UK coronavirus Tube fears after London Underground driver tests positive – The Sun

A LONDON Underground driver has today tested positive for coronavirus after returning from a holiday to Vietnam.

The Jubilee Line driver self-isolated after becoming one of the more than 590 cases in Britain – with the latest case sparking a deep clean.

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A memo to Transport for London said the driver had recently returned from a trip abroad to Vietnam, where it is thought they contracted the illness.

It is understood the driver's duties mean they didn't work directly with the public.

However, Tube trains are now being deep cleaned as a result.

TfL confirmed the driver, based at the North Greenwich depot, had tested positive for coronavirus, saying: "They are receiving support from health services and are self-isolating.

They added: "The safety of our staff and customers is our top priority and we are taking all necessary precautions.

"The areas where the driver worked are being cleaned, including the depot and the trains, in line with guidance from Public Health England with whom we are working closely."

The total number of coronavirus cases in the UK yesterday hit 596, with 10 deaths as Boris Johnson yesterday moved the UK into the 'delay' phase of his battleplan for the deadly bug.

Meanwhile, Tubes and trains have been left deserted today as commuters work from home or ditch public transport.

There were ghostly scenes of three empty platforms at Richmond station, south London.

Charing Cross showed the visible impact of coronavirus as commuters, bar two, avoided the west London station at around 5.30pm – normally rush hour.


Transport for London has announced a two per cent drop in passengers last week as coronavirus panic grips the city.

Normally, the Tube is used by about 2million people everyday.

The Jubilee line is one of the busiest services – with more than 213 million passengers per year.

And Britain's top doctor has previously warned the virus can survive on hard surfaces for 72 hours.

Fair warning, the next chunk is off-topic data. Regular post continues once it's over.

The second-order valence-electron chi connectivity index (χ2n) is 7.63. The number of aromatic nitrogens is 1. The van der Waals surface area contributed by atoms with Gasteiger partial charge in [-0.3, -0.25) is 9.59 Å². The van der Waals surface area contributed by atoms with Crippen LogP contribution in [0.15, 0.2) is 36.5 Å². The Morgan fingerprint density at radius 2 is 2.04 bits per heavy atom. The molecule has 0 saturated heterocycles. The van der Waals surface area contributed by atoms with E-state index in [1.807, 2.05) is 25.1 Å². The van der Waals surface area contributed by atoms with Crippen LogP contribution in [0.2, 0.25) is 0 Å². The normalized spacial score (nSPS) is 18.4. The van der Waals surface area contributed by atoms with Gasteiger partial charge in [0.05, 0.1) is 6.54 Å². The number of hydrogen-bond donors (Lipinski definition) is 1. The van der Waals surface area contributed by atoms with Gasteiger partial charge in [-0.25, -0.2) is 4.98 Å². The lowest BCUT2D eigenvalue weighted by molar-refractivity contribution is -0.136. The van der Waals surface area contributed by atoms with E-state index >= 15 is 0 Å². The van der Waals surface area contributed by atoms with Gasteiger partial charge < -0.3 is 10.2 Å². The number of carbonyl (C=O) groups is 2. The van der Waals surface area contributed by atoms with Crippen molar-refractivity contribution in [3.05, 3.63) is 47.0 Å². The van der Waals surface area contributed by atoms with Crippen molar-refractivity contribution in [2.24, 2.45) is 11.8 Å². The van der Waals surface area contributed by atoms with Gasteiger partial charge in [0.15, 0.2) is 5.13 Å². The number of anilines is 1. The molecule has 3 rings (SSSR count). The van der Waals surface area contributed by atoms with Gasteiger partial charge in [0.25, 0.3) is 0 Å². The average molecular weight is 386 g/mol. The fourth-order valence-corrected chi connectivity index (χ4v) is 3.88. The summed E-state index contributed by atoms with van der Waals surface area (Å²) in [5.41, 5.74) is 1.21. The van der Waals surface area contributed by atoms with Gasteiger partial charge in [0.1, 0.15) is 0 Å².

Professor Chris Whitty said droplets of the Covid-19 infection can remain on bus and train hand rails for up to three days.

However, he said they would be "largely gone" within 48 hours in most cases.


Supermarkets have been struggling to keep up with demand as shoppers rush to stockpile pasta, hand soaps, nappies and tinned foods.

But department stores were deserted — with Harrods almost completely empty.

People are staying away from central London if they can — with hardly anyone visiting Trafalgar Square and Buckingham Palace.

Google, Apple, Amazon, Microsoft and Facebook began telling workers in some parts of America to work from home earlier this week. They are set to do the same in the UK.

On Sunday, Apple chief executive Tim Cook asked employees at several of its global offices to work remotely this week “if your job allows”.

And other companies are doing “trial runs” for when there is a full shutdown, as there has been in Italy.

Those measures could come in to force in the UK early next week on what is being dubbed “Flu Monday.”

Just a few days ago, a TfL employee who worked at the capital's traffic control centre building tested positive for coroanvirus.

Palestra House, in Blackfriars – the home to the Surface Transport and Traffic Operations Centre – was deep cleaned in response to the test.

The Government yesterday told anyone with a mild cough or temperature to stay at home for seven days following a COBRA meeting.

And up to 10,000 people could have the virus at the moment in the UK and won't know it, experts predicted.

The second stage of Boris' four-part battleplan, "delay" means Britain will now aim to slow down the spread of coronavirus and reduce the number of people being infected to delay the peak.

Meanwhile, experts warned coronavirus is 1,000 times more infection than deadly Sars – with patients spreading it worst with mild symptoms.

This helps to explain why Covid 19 has spread so rapidly across the globe, with 134,000 cases and 4,971 deaths across 127 countries.

By comparison, Sars infected around 8,000 people and killed 800 in 2002/3.

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